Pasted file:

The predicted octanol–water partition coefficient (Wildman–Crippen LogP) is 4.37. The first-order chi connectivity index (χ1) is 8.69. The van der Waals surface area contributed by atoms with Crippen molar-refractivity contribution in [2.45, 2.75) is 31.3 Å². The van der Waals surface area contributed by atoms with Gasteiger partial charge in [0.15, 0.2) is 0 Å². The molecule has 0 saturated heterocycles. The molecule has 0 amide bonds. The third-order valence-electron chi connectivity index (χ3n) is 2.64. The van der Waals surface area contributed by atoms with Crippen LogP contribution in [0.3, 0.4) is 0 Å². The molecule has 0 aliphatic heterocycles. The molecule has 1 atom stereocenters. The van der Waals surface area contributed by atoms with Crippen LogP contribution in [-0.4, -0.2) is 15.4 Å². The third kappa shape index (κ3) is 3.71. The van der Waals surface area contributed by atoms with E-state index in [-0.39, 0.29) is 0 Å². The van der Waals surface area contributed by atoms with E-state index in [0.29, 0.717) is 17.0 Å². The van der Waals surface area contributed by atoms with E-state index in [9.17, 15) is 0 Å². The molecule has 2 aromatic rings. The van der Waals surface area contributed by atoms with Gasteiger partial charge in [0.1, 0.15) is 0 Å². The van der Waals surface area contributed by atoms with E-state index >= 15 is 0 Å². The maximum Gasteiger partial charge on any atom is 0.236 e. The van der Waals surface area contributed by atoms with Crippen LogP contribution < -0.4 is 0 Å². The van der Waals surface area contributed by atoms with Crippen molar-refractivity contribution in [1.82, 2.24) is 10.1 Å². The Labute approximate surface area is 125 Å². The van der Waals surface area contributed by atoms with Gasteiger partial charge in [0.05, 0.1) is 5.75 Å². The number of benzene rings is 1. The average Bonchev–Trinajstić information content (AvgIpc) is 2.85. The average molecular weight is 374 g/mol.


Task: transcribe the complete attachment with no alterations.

The predicted octanol–water partition coefficient (Wildman–Crippen LogP) is 4.37. The first-order chi connectivity index (χ1) is 8.69. The van der Waals surface area contributed by atoms with Crippen molar-refractivity contribution in [2.45, 2.75) is 31.3 Å². The van der Waals surface area contributed by atoms with Gasteiger partial charge in [0.15, 0.2) is 0 Å². The molecule has 0 saturated heterocycles. The molecule has 0 amide bonds. The third-order valence-electron chi connectivity index (χ3n) is 2.64. The van der Waals surface area contributed by atoms with Crippen LogP contribution in [0.3, 0.4) is 0 Å². The molecule has 0 aliphatic heterocycles. The molecule has 1 atom stereocenters. The van der Waals surface area contributed by atoms with Crippen LogP contribution in [-0.4, -0.2) is 15.4 Å². The third kappa shape index (κ3) is 3.71. The van der Waals surface area contributed by atoms with E-state index in [-0.39, 0.29) is 0 Å². The van der Waals surface area contributed by atoms with E-state index in [0.29, 0.717) is 17.0 Å². The van der Waals surface area contributed by atoms with E-state index in [9.17, 15) is 0 Å². The molecule has 2 aromatic rings. The van der Waals surface area contributed by atoms with Gasteiger partial charge in [0.1, 0.15) is 0 Å². The van der Waals surface area contributed by atoms with E-state index >= 15 is 0 Å². The maximum Gasteiger partial charge on any atom is 0.236 e. The van der Waals surface area contributed by atoms with Crippen LogP contribution < -0.4 is 0 Å². The van der Waals surface area contributed by atoms with Crippen molar-refractivity contribution in [1.82, 2.24) is 10.1 Å². The Labute approximate surface area is 125 Å². The van der Waals surface area contributed by atoms with Gasteiger partial charge in [0.05, 0.1) is 5.75 Å². The number of benzene rings is 1. The average Bonchev–Trinajstić information content (AvgIpc) is 2.85. The average molecular weight is 374 g/mol.